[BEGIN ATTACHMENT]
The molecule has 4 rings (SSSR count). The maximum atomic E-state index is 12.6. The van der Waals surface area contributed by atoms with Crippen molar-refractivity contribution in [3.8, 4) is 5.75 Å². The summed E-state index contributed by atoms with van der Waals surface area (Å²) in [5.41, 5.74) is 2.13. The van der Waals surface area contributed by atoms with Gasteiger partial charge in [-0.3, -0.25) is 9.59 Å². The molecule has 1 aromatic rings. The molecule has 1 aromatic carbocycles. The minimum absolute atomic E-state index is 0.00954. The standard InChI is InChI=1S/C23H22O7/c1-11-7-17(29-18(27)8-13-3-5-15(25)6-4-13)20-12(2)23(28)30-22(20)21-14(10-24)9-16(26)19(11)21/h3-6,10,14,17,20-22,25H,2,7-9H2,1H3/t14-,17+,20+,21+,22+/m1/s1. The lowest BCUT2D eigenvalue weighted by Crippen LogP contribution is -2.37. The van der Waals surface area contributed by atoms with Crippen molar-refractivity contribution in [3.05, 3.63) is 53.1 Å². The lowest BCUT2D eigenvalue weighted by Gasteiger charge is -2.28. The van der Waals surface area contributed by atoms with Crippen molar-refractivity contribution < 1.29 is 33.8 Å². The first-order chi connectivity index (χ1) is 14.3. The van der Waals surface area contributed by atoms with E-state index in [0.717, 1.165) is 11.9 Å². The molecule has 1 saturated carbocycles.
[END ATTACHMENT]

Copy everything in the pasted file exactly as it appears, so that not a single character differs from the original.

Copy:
The molecule has 4 rings (SSSR count). The maximum atomic E-state index is 12.6. The van der Waals surface area contributed by atoms with Crippen molar-refractivity contribution in [3.8, 4) is 5.75 Å². The summed E-state index contributed by atoms with van der Waals surface area (Å²) in [5.41, 5.74) is 2.13. The van der Waals surface area contributed by atoms with Gasteiger partial charge in [-0.3, -0.25) is 9.59 Å². The molecule has 1 aromatic rings. The molecule has 1 aromatic carbocycles. The minimum absolute atomic E-state index is 0.00954. The standard InChI is InChI=1S/C23H22O7/c1-11-7-17(29-18(27)8-13-3-5-15(25)6-4-13)20-12(2)23(28)30-22(20)21-14(10-24)9-16(26)19(11)21/h3-6,10,14,17,20-22,25H,2,7-9H2,1H3/t14-,17+,20+,21+,22+/m1/s1. The lowest BCUT2D eigenvalue weighted by Crippen LogP contribution is -2.37. The van der Waals surface area contributed by atoms with Crippen molar-refractivity contribution in [3.05, 3.63) is 53.1 Å². The lowest BCUT2D eigenvalue weighted by Gasteiger charge is -2.28. The van der Waals surface area contributed by atoms with Crippen molar-refractivity contribution < 1.29 is 33.8 Å². The first-order chi connectivity index (χ1) is 14.3. The van der Waals surface area contributed by atoms with E-state index in [0.717, 1.165) is 11.9 Å². The molecule has 1 saturated carbocycles.